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How Hayden Panettiere Is Healing from Pressures of Child Stardom as She Manages Sobriety, Mental Health (Exclusive)

The actress is proud of how far she's come since seeking treatment for addiction and mental health struggles — and now wants to help others

<p>Michael Buckner/Getty</p> Hayden Panettiere in 2022

Michael Buckner/Getty

Hayden Panettiere in 2022

Hayden Panettiere is ready for her comeback — and a closeup with her fans.

The actress, who found massive success on shows like Heroes and Nashville before stepping back from the spotlight to seek treatment for substance abuse, will be getting candid during three upcoming "Intimate Conversation with Hayden Panettiere" engagements.

"I'm really excited for them," she tells PEOPLE exclusively of the events happening in New York, D.C, and Philadelphia later this month. "They'll be moderated conversations where I'll touch on my career as a whole and my journey, the lessons that I've learned and the valuable advice that I've been given. I want them to be really intimate, uplifting, encouraging and motivational."

Panettiere, 34, has plenty to discuss — and says nothing is off the table when it comes to the conversations, including her recovery from opioid addiction and alcohol abuse, which she opened up about in a 2022 PEOPLE cover story.

She says her recovery has been going well, and she's grateful to be in a position to help others who might be struggling.

"I want to let them know that there is a time when you get over the hill," she says. "Recovery is real. It can happen, and you can be happier than you've ever been before in your life. When you're an addict, it's really hard to believe that you can feel relief, so you've just got to hear from people who have come out the other side, people who can tell you that it is possible and that they can do it."

<p>Storm Santos</p> Flyer for the upcoming Conversation With Hayden Panettiere

Storm Santos

Flyer for the upcoming Conversation With Hayden Panettiere

Related: Hayden Panettiere Marks Brother Jansen Would-Be 29th Birthday 7 Months After His Death: 'Love You Forever'

As she returns to Hollywood, Panettiere says it's been crucial to remember how far she's come.

"If you forget you were an addict, that can lead you astray," she says. "As long as you remember, you can stay on the same path and keep on doing those things that make you happy, make you feel healthy, make you laugh and keep you sober."

Related: Hayden Panettiere Reveals Addiction to Opioids and Alcohol: 'I Was in a Cycle of Self-Destruction'

Panettiere will also open up about being a child actor, and the toll that took on her mental health.

"I was 4 years old when I was on Guiding Light," she explains. "And I did a bunch of commercials before that. So taking some time off after Nashville was important. I literally hadn't taken a break from the industry since I was like, 8 months old."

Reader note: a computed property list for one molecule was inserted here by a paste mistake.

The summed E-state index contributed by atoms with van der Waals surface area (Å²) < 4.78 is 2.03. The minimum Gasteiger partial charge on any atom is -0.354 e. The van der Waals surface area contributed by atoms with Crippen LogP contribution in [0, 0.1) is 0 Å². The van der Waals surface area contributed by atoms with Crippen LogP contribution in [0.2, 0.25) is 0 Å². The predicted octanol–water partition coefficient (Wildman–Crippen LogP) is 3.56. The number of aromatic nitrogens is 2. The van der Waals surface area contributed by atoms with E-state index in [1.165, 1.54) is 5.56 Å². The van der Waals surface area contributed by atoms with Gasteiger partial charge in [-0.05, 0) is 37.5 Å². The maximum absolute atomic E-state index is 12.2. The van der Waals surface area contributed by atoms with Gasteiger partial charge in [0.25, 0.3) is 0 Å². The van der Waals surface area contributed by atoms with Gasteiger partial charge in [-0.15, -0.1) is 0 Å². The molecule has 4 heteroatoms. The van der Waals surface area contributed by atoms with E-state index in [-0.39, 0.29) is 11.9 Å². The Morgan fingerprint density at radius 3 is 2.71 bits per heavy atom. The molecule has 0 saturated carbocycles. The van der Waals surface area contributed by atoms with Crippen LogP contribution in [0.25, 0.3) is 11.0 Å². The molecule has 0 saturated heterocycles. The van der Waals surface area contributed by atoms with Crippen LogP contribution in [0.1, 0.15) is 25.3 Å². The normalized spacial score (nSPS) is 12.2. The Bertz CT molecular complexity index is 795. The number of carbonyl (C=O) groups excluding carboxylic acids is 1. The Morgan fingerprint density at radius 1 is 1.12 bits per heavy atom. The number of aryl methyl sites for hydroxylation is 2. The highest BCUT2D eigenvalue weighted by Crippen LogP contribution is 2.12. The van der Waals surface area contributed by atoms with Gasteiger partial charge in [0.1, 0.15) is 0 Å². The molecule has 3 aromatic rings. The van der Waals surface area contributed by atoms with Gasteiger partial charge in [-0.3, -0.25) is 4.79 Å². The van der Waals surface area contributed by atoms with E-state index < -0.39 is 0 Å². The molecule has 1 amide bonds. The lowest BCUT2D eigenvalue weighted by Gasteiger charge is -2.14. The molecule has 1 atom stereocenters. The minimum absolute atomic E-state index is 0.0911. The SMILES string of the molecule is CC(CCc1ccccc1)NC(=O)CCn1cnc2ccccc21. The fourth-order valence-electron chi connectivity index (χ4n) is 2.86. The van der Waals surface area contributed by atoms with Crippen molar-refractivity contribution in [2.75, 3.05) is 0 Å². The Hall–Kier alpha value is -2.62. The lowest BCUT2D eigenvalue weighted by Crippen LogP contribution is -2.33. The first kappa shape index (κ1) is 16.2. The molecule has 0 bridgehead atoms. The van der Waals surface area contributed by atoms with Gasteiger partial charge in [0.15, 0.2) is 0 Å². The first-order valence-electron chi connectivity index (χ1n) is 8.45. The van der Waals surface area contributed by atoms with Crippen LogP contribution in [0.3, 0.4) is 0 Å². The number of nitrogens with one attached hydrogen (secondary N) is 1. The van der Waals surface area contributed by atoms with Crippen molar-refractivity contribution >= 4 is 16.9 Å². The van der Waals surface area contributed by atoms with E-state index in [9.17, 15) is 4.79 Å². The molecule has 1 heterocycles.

"It was difficult," she continues. "It's difficult to keep up with your friends, to stay in the groove. I was the outsider."

She also relied heavily on the team surrounding her to make her career decisions for her — and that wasn't always in her best interest, She previously told PEOPLE that she was first introduced to illegal substances at 15 when someone on her team began to offer her "happy pills" before she walked the red carpets.

"They were to make me peppy during interviews," she said at the time. "I had no idea that this was not an appropriate thing, or what door that would open for me when it came to my addiction."

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Later, after she had her daughter Kaya, 9, whom she shares with her ex Wladimir Klitschko, she suffered from postpartum depression and grew even more dependent on drinking and drugs.

Related: Hayden Panettiere on Her Relationship with 'Smart, Funny' Daughter Kaya, 7: 'She Still Loves Me'

"It was difficult," she says of postpartum depression. "Nobody taught me about it or said, 'Hey, watch out for these symptoms.'"

After putting in the work to get to a healthy place, Panettiere is looking toward a bright future, which includes getting back in front of the camera. And for the first time, she's trusting her own instincts.

"It very much has been a process," she says of her return to the spotlight. "It's one foot in front of the other for me, getting back on stage and trusting my instincts as an actor and trusting my instincts as I read scripts, deciding whether I like them or not and not just letting somebody else say, 'Hey, this is the project that will make you shine because of A, B, and C.'"

She adds, "So I'm still in the process of trusting myself, but I'm getting there."

If you or someone you know is struggling with substance abuse, please contact the SAMHSA helpline at 1-800-662-HELP.

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Read the original article on People.